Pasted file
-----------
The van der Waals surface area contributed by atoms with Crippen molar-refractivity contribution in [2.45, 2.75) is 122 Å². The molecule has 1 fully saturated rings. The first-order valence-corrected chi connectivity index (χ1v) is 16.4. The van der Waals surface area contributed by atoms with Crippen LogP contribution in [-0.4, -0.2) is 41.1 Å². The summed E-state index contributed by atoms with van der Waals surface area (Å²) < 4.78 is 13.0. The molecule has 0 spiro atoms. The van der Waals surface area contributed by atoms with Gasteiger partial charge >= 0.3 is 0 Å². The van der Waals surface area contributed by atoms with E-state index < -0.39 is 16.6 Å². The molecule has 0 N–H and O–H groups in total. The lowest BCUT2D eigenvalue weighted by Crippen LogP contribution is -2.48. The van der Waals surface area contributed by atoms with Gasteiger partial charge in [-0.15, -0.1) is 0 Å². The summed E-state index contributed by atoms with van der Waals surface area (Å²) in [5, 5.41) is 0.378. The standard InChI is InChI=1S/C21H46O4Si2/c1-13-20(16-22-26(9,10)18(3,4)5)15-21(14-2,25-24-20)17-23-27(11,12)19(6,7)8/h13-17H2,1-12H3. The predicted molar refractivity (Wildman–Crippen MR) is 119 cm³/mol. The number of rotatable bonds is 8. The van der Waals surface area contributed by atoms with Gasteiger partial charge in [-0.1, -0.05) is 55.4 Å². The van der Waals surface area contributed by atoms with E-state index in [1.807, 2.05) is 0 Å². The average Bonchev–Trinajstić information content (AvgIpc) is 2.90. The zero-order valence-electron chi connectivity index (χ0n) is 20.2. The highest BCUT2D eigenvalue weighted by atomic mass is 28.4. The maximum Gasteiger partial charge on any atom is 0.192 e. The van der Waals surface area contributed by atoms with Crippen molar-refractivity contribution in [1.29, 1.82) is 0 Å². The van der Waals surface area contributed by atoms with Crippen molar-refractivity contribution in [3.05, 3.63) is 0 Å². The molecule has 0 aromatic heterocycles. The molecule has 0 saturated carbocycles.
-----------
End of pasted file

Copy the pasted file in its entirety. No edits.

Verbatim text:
The van der Waals surface area contributed by atoms with Crippen molar-refractivity contribution in [2.45, 2.75) is 122 Å². The molecule has 1 fully saturated rings. The first-order valence-corrected chi connectivity index (χ1v) is 16.4. The van der Waals surface area contributed by atoms with Crippen LogP contribution in [-0.4, -0.2) is 41.1 Å². The summed E-state index contributed by atoms with van der Waals surface area (Å²) < 4.78 is 13.0. The molecule has 0 spiro atoms. The van der Waals surface area contributed by atoms with Gasteiger partial charge >= 0.3 is 0 Å². The van der Waals surface area contributed by atoms with E-state index < -0.39 is 16.6 Å². The molecule has 0 N–H and O–H groups in total. The lowest BCUT2D eigenvalue weighted by Crippen LogP contribution is -2.48. The van der Waals surface area contributed by atoms with Gasteiger partial charge in [-0.15, -0.1) is 0 Å². The summed E-state index contributed by atoms with van der Waals surface area (Å²) in [5, 5.41) is 0.378. The standard InChI is InChI=1S/C21H46O4Si2/c1-13-20(16-22-26(9,10)18(3,4)5)15-21(14-2,25-24-20)17-23-27(11,12)19(6,7)8/h13-17H2,1-12H3. The predicted molar refractivity (Wildman–Crippen MR) is 119 cm³/mol. The number of rotatable bonds is 8. The van der Waals surface area contributed by atoms with Gasteiger partial charge in [-0.1, -0.05) is 55.4 Å². The van der Waals surface area contributed by atoms with E-state index in [1.807, 2.05) is 0 Å². The average Bonchev–Trinajstić information content (AvgIpc) is 2.90. The zero-order valence-electron chi connectivity index (χ0n) is 20.2. The highest BCUT2D eigenvalue weighted by atomic mass is 28.4. The maximum Gasteiger partial charge on any atom is 0.192 e. The van der Waals surface area contributed by atoms with Crippen molar-refractivity contribution in [1.29, 1.82) is 0 Å². The van der Waals surface area contributed by atoms with Crippen molar-refractivity contribution in [3.05, 3.63) is 0 Å². The molecule has 0 aromatic heterocycles. The molecule has 0 saturated carbocycles.